The failure to consider the obvious implications of perceptual observations can have serious consequences in any area of life. In this case, that failure on the part of those in the business of addiction treatment means that a voluntary psychological dysfunction is treated with ineffective, counterproductive, and even life-threatening methods. Lovely, no?

NHS Doctors to be replaced by nurses

Back to the past for childbirth in Britain

The Health Secretary has approved plans to close “vital” hospital services, which will cost lives, an MP has said. A long-running review of NHS services in Greater Manchester and Cheshire ended yesterday with Alan Johnson’s endorsement of an independent panel’s recommendation to close maternity units at Fairfield in Bury, Rochdale Infirmary, Trafford and Salford Hope. Salford will also lose its neonatal intensive-care unit. The Independent Reconfiguration Panel has also backed plans to down-grade Rochdale’s accident and emergency unit and end emergency surgery at Fairfield Hospital. The changes are expected to happen within five years and are likely to mean more home births and deliveries in units staffed by midwives.

Paul Rowen, the Liberal Democrat MP for Rochdale, accused Mr Johnson yesterday of “wielding the axe” in Greater Manchester in a cost-cutting exercise. Tens of thousands of people had signed a petition against the closure of the hospital’s maternity unit, he said. “I am furious that we have been ignored.”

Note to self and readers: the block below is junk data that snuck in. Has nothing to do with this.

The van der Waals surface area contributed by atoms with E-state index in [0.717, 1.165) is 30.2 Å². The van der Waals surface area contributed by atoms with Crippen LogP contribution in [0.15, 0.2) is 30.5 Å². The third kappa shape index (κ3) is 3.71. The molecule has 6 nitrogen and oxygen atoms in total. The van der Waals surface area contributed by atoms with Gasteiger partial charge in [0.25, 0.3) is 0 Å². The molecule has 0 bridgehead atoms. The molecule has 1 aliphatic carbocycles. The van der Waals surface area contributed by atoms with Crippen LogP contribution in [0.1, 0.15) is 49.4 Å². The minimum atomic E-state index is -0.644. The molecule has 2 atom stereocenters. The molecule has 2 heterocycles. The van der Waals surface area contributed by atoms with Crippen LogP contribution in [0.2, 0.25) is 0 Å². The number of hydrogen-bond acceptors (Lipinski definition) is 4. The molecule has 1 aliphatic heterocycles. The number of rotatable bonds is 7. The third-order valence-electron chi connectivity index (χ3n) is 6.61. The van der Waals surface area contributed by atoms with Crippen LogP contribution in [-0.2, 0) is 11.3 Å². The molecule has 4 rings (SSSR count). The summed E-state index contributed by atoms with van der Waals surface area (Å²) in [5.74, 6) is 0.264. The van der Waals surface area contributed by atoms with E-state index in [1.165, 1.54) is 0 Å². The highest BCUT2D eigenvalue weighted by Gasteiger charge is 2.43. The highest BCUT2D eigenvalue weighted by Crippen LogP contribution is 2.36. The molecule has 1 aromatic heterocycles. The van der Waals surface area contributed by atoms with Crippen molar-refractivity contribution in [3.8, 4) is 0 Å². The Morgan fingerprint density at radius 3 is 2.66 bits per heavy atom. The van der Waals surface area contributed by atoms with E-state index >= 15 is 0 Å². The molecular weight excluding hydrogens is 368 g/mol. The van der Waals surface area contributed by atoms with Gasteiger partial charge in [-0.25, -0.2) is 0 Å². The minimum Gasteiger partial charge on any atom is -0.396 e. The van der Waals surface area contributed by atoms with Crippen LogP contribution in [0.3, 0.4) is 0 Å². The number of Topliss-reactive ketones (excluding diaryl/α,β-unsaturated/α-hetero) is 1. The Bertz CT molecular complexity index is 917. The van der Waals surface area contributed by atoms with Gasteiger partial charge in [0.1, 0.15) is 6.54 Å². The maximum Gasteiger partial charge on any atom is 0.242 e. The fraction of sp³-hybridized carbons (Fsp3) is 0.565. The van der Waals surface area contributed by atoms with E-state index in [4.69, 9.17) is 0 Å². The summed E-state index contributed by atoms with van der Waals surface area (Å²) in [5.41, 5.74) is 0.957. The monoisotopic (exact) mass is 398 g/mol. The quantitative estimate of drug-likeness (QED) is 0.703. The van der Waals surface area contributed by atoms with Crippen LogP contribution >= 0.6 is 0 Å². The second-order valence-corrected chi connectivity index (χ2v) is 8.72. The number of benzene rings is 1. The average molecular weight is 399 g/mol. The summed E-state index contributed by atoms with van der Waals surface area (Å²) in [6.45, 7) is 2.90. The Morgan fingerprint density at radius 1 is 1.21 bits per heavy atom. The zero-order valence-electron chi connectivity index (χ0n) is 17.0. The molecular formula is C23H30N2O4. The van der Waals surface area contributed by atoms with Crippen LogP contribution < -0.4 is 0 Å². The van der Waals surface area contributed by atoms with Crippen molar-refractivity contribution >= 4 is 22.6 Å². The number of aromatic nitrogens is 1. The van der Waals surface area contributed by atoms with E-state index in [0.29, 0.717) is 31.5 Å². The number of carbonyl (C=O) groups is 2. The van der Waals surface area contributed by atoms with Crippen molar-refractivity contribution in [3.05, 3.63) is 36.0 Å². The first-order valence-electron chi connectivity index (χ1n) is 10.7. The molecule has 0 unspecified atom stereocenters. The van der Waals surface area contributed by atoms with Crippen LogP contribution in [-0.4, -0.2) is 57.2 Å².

The reconfiguration panel said that local NHS trusts should consider creating stand-alone midwife-led units at Bury, Salford and Trafford. But the Royal College of Midwives said that midwifery staff might not cope with the work demands. Margaret Morris, chairwoman of Salford Royal Hospitals NHS Trust, said that she was bitterly disappointed. “While we have always supported the principle of having fewer, larger maternity units and developing three major neonatal units, we believed that Greater Manchester would benefit more by retaining and developing services at Salford Royal,” she said.

Ministers defended the changes. Hazel Blears, the Communities Secretary and MP for Salford, said that she was “very pleased” that her constituency was in line to have a stand-alone midwife-led unit. In December Ms Blears joined picket lines to protest over proposals to close the maternity unit at Hope Hospital, despite supporting the national policy on maternity changes. She said yesterday: “As a local MP I have made representations at every stage to ensure that babies can still be born in Salford, and this is still the case.”

The Department of Health said that the changes to the region’s emergency services would be supported by investment of 38 million. An additional 60 million will be invested in maternity, the department added.

Andrew Lansley, the Conservative Shadow Health Secretary, called on the Government to put the hospital cuts on hold until it could “produce the evidence to justify them”. He said: “These cuts have been justified on the basis of what are safe staffing levels, but in other areas similar-sized units are allegedly under no threat. Doctors said yesterday that the changes could save up to 30 babies a year, while NHS managers denied cost-cutting, saying that new services would require more investment, not less.